Sorcin is a penta-EF hand Ca2+-binding protein that associates with both cardiac ryanodine receptors and L-type Ca2+ channels and has been implicated in the regulation of intracellular Ca2+ cycling. To better define the function of sorcin, we characterized transgenic mice in which sorcin was overexpressed in the heart. Transgenic mice developed normally with no evidence of cardiac hypertrophy and no change in expression of other calcium regulatory proteins. In vivo hemodynamics revealed significant reductions in global indices of contraction and relaxation. Contractile abnormalities were also observed in isolated adult transgenic myocytes, along with significant depression of Ca2+ transient amplitudes. Whole cell ICa density and the time course of activation were normal in transgenic myocytes, but the rate of inactivation was significantly accelerated. These effects of sorcin on L-type Ca2+ currents were confirmed in Xenopus oocyte expression studies. Finally, we examined the expression of sorcin in normal and failing hearts from spontaneous hypertensive heart failure rats. In normal myocardium, sorcin extensively co-localized with ryanodine receptors at the Z-lines, whereas in myopathic hearts the degree of co-localization was markedly disrupted. Together, these data indicate that sorcin modulates intracellular Ca2+ cycling and Ca2+ influx pathways in the heart.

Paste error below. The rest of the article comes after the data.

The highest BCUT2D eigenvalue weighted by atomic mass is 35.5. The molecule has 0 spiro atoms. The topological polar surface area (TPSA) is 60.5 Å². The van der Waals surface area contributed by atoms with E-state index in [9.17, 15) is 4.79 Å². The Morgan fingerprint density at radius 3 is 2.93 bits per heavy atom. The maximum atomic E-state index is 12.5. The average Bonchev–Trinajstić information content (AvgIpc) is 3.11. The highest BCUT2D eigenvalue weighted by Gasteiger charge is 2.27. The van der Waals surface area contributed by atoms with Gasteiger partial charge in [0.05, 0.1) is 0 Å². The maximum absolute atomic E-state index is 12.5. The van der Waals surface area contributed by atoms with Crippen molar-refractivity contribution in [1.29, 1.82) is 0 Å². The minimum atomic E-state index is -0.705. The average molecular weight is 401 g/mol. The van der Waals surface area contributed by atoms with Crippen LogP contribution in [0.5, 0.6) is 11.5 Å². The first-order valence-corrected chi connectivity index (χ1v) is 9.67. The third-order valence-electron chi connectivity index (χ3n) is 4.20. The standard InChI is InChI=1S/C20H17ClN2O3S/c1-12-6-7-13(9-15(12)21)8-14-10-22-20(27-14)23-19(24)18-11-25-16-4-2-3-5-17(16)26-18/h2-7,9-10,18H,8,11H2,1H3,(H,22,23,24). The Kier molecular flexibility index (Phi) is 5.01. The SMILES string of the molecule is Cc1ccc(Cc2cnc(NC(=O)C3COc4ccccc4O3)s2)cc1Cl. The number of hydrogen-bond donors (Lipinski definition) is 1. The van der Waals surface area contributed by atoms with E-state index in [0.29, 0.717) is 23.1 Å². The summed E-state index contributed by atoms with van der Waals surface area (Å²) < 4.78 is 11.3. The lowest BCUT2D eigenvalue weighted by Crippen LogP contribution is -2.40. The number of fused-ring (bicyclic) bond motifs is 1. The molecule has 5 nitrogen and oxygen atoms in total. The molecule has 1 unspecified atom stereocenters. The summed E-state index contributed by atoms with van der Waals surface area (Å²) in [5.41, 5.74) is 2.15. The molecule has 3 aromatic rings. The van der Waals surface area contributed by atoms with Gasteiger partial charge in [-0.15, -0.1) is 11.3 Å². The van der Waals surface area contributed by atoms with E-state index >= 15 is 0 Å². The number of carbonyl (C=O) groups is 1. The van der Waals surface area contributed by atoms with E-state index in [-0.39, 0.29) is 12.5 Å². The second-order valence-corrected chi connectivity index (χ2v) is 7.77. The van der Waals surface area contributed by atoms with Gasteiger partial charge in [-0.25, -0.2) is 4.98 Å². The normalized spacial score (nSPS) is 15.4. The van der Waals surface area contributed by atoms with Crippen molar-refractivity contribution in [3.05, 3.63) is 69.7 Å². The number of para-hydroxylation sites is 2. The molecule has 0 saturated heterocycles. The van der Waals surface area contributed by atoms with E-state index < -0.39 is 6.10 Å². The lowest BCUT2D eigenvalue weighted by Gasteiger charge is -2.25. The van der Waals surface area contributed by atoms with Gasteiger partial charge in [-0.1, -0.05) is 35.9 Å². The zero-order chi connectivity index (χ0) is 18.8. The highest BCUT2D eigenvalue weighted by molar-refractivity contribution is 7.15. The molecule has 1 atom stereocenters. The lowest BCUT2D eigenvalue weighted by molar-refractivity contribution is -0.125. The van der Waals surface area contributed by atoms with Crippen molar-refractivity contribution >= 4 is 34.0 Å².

All Science Journal Classification (ASJC) codes
- Molecular Biology
- Cell Biology